World Wide Food Webs: Power to Feed Ecologists
During the last decade, the active usage of Public Access to the World Wide Web increased in such a huge way, that an ongoing data paucity would be hard to believe. Already in 1993, Cohen et al. (1993) correctly urged other ecologists to combine themselves for a concrete and necessary improvement of food-web knowledge. However, in a recent lecture, Joel E. Cohen still reported one—according to him—“shocking” paucity of directly observed, appropriately organized, and publicly availablewebs (Cohen et al. 2009). The basis for this claim was a brilliant analysis of three datasets on the abundance and distribution of organisms in aquatic ecosystems. Did, thus, the ecological community react in a different way to the World Wide Web, possibly due to missing ways to capture the semantics of complex ecological data (Madin et al.2007) in comparison to the flexible ontology of bio-medical research?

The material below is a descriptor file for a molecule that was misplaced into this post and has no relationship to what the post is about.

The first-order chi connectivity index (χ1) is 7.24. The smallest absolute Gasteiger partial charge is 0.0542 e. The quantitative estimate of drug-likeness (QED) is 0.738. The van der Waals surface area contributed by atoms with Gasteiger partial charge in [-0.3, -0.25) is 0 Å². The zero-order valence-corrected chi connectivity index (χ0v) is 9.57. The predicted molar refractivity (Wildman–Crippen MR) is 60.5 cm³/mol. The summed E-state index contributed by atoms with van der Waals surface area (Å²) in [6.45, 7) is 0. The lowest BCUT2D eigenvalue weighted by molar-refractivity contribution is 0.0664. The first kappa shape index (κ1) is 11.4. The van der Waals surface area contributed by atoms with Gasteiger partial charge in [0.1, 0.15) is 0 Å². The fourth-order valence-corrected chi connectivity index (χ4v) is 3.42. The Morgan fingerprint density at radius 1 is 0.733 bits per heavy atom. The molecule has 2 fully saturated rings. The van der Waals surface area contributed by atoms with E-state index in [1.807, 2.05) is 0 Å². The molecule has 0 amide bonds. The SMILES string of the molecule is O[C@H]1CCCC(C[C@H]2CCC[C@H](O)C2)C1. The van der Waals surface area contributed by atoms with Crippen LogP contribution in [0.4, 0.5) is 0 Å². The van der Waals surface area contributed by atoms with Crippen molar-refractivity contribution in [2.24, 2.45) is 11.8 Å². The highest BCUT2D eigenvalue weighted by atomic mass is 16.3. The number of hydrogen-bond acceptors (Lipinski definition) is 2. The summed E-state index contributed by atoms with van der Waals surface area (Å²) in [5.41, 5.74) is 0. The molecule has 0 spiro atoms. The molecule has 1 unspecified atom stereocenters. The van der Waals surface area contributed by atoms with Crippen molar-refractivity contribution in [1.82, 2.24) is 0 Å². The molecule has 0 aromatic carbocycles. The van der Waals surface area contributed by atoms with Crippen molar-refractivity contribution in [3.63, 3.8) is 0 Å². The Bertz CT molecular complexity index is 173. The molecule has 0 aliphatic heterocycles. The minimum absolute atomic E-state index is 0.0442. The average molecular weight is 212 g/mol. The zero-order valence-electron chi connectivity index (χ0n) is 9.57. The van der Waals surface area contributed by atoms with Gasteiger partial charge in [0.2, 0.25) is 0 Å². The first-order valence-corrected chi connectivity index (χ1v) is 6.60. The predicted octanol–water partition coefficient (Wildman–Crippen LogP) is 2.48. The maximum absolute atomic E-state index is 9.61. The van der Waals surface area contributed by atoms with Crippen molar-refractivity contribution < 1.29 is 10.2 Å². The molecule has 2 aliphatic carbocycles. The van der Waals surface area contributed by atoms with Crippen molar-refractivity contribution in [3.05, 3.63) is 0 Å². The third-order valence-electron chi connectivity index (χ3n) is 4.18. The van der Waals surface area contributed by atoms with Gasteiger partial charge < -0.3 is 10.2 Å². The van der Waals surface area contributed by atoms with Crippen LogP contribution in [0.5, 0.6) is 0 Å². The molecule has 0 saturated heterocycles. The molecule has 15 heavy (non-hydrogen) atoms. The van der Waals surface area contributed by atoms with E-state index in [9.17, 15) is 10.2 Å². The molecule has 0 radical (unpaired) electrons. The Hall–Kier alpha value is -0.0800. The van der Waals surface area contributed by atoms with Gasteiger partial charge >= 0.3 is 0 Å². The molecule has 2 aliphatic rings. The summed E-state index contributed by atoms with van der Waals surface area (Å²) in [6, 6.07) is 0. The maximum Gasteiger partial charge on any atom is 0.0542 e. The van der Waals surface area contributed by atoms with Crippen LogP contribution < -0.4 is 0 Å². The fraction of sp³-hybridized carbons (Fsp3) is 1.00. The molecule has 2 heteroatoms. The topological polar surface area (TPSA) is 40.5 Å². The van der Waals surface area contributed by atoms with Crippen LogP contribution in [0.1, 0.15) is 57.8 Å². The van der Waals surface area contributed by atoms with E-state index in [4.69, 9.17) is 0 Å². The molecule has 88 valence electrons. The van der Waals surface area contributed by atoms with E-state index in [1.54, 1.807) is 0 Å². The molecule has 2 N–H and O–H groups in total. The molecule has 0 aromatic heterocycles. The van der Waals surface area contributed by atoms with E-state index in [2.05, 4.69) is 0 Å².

Ecological datasets with comparable complexity are not very frequent, but have been documented on...
KeywordsWorld Wide Functional Trait Open Access Journal Multitrophic Interaction Metadata Collection
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